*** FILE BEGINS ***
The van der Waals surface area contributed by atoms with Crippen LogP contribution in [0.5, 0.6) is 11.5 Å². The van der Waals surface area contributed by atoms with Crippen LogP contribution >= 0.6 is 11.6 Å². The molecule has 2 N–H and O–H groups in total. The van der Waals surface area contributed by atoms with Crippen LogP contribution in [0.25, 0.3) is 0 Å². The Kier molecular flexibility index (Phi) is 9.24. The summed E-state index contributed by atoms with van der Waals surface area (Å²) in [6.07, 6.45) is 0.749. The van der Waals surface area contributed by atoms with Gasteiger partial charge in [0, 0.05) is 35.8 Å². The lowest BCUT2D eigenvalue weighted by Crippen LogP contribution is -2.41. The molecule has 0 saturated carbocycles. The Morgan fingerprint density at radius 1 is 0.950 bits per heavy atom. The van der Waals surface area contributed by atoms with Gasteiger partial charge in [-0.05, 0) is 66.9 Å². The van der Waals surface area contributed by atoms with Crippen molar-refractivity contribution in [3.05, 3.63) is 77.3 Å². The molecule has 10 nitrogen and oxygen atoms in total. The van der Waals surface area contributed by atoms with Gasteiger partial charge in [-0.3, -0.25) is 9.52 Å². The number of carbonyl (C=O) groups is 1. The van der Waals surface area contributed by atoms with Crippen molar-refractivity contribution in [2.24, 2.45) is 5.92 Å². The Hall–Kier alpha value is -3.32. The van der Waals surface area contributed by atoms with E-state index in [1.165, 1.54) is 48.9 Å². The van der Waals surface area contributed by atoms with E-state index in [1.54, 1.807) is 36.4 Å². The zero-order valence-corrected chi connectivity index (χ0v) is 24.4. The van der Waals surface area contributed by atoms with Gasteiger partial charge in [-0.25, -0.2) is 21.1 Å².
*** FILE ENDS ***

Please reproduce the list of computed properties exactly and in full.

The van der Waals surface area contributed by atoms with Crippen LogP contribution in [0.5, 0.6) is 11.5 Å². The van der Waals surface area contributed by atoms with Crippen LogP contribution >= 0.6 is 11.6 Å². The molecule has 2 N–H and O–H groups in total. The van der Waals surface area contributed by atoms with Crippen LogP contribution in [0.25, 0.3) is 0 Å². The Kier molecular flexibility index (Phi) is 9.24. The summed E-state index contributed by atoms with van der Waals surface area (Å²) in [6.07, 6.45) is 0.749. The van der Waals surface area contributed by atoms with Gasteiger partial charge in [0, 0.05) is 35.8 Å². The lowest BCUT2D eigenvalue weighted by Crippen LogP contribution is -2.41. The molecule has 0 saturated carbocycles. The Morgan fingerprint density at radius 1 is 0.950 bits per heavy atom. The van der Waals surface area contributed by atoms with Gasteiger partial charge in [-0.05, 0) is 66.9 Å². The van der Waals surface area contributed by atoms with Crippen molar-refractivity contribution in [3.05, 3.63) is 77.3 Å². The molecule has 10 nitrogen and oxygen atoms in total. The van der Waals surface area contributed by atoms with Gasteiger partial charge in [-0.3, -0.25) is 9.52 Å². The number of carbonyl (C=O) groups is 1. The van der Waals surface area contributed by atoms with Crippen molar-refractivity contribution in [2.24, 2.45) is 5.92 Å². The Hall–Kier alpha value is -3.32. The van der Waals surface area contributed by atoms with E-state index in [1.165, 1.54) is 48.9 Å². The van der Waals surface area contributed by atoms with E-state index in [1.54, 1.807) is 36.4 Å². The zero-order valence-corrected chi connectivity index (χ0v) is 24.4. The van der Waals surface area contributed by atoms with Gasteiger partial charge in [-0.25, -0.2) is 21.1 Å².